This appears to one collector as one more step in the war between NGC and PCGS that will lead to complete separation and force collectors to choose one or the other. So far NGC, in my opinion, has taken the high road. They include PCGS coins in the NGC registry (exclusive of world coins). There boxes accommodated all relevant slabs, including PCGS.
    Look at the freedoms and liberties we have given up in the name of security since 9-11-2001. No I'm not saying that something is trivial as coin collecting is in anyway on par with the terrorist attacks on New York. But here is PCGS "upgrading" there slab for "security" reasons in leaving me with a slab lab of lesser quality that doesn't fit into my system. On the whole when put in the perspective of the twin towers my concern is trivial. The just like the twin towers it pisses me off.

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  22. JTO
    Grading services, especially PCGS, seem to give a pass to high ticket or marque coins.
    I tried this once before but it got bogged down on the peripheral issue of the role of the auctions houses in this issue. It drives me crazy when I send in a perfectly good coin and get it back "code 92" or improperly cleaned or maybe that's code brown. Here is another shining example of a coin that is er... Proof-61?
    Or should it be Proof Unc details?
    The upper red arrow shows a protected where the abrasive cleaner could not reach and the lower arrow show the "hairlines" or improper cleaning marks on Liberty's leg. These features eliminate the possibility that these are just highly reflective die polishing marks.
    What if this were a 1983 Kennedy half with the same surface, what do you think the grade would be?

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  23. JTO
    I found the 1916 in FH I had been waiting for.
    After a long wait I found a full head 1916 Liberty Standing Quarter with original surfaces and a great strike. What do you all think? The 1916 FH is always much softer than the 1917 FH. In my opinion the 1916 is not really a "type one" to be grouped with the 1917's. It has a completely different master hub. Look at the stars on the gateway or the letters on the obverse and on "United States of America" on the reverse. The stars have a softer edge on the 16 and the letters of the both the obverse and reverse are more rounded on the 1916 compared to the 1917.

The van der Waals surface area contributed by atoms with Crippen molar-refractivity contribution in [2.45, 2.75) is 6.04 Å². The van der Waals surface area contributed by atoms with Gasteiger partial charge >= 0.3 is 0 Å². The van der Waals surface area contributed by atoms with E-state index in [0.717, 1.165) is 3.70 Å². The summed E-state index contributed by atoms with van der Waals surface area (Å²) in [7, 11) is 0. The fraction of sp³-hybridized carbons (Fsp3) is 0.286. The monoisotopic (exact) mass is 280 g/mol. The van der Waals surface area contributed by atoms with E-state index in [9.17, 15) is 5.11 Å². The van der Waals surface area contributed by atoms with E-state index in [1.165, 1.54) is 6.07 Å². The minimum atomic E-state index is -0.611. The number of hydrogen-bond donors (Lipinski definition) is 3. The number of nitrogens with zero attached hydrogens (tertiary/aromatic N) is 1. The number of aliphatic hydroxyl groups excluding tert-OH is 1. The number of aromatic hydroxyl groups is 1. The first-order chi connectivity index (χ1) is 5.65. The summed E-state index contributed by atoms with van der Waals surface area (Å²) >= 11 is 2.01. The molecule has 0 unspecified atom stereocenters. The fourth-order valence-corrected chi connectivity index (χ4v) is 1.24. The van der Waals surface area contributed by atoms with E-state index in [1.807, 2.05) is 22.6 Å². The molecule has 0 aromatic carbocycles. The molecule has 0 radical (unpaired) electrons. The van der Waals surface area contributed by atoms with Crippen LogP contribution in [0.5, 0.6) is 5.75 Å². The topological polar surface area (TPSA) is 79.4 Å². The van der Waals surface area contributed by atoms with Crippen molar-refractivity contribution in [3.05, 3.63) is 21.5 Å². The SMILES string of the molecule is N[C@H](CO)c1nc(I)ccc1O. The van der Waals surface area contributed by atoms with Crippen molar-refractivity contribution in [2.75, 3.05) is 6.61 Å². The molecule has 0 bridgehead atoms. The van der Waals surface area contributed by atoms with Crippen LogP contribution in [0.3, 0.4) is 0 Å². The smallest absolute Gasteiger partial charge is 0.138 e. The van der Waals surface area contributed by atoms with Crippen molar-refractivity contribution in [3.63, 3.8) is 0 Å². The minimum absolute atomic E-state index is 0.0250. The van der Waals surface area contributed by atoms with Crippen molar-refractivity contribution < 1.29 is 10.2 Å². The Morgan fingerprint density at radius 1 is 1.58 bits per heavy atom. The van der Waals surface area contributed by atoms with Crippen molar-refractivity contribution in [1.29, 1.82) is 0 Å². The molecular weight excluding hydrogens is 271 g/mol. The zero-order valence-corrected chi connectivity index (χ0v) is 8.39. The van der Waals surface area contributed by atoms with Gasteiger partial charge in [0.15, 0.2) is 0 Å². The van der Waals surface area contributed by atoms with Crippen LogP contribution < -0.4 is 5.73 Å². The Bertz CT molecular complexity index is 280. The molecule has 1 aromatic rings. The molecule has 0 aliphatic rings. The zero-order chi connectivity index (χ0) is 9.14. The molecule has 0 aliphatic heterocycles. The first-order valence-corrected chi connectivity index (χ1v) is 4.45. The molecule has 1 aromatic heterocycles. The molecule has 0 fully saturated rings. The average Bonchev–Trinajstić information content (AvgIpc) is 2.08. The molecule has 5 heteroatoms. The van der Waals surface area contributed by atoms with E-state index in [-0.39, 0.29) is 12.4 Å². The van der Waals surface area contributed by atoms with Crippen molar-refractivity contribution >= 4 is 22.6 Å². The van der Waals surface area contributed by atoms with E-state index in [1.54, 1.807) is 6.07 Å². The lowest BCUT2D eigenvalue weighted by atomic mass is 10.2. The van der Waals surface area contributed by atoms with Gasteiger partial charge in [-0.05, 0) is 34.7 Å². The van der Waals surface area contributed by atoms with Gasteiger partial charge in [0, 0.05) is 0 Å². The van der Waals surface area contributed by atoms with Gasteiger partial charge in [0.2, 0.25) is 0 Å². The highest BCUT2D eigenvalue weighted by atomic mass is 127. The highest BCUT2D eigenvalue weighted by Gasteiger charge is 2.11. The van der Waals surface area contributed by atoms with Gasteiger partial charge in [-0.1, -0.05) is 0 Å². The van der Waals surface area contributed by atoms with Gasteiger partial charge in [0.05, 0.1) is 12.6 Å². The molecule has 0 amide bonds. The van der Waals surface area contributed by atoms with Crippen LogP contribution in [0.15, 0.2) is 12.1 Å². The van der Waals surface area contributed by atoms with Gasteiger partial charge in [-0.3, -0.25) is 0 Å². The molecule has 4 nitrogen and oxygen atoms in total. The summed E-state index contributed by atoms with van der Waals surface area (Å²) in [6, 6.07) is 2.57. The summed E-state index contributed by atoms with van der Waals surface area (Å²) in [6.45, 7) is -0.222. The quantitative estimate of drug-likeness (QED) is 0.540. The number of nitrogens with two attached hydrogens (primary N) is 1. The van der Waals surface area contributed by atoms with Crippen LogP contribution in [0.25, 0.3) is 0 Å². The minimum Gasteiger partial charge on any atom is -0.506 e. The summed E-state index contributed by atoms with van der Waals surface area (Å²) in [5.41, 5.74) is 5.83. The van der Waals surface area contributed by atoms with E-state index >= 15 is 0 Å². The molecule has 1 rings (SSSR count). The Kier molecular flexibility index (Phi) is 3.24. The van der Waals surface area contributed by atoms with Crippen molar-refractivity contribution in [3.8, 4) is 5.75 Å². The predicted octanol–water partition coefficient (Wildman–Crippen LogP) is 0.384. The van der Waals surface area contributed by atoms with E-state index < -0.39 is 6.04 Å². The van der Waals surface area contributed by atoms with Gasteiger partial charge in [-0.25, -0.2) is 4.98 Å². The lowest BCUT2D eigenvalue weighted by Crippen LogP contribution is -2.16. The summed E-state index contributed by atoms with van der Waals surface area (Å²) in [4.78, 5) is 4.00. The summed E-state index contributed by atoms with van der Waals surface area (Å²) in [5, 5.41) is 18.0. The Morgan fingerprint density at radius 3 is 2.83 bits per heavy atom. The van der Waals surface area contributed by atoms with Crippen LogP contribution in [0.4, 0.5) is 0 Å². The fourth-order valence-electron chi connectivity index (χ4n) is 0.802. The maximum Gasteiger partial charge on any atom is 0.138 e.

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  24. JTO
    My original thesis was that Marquis coins get preferential treatment but I could not leave well enough alone...
    I am glad that we got the discussion that we got. 21 people felt it worth their time to write a response and over 200 views. The original Title was "Marquis coins get a pass from PCGS" Then I changed it to "Is this fair grading? See the grade PCGS gave and guess who submitted it."
    The point made by Mark on his posting was a good one. It did not escape my attention that the holder was an middle generation PCGS holder. It is NOT a BLUE (recent label) nor GREEN (OLD) but blackk print on a white background with the bar code. This dates the slab to the 2004 to 2008 time frame. The consequence of that as pointed out bluntly pointed out by Kaiser14 is that Stacks could not have submitted the coin for grading.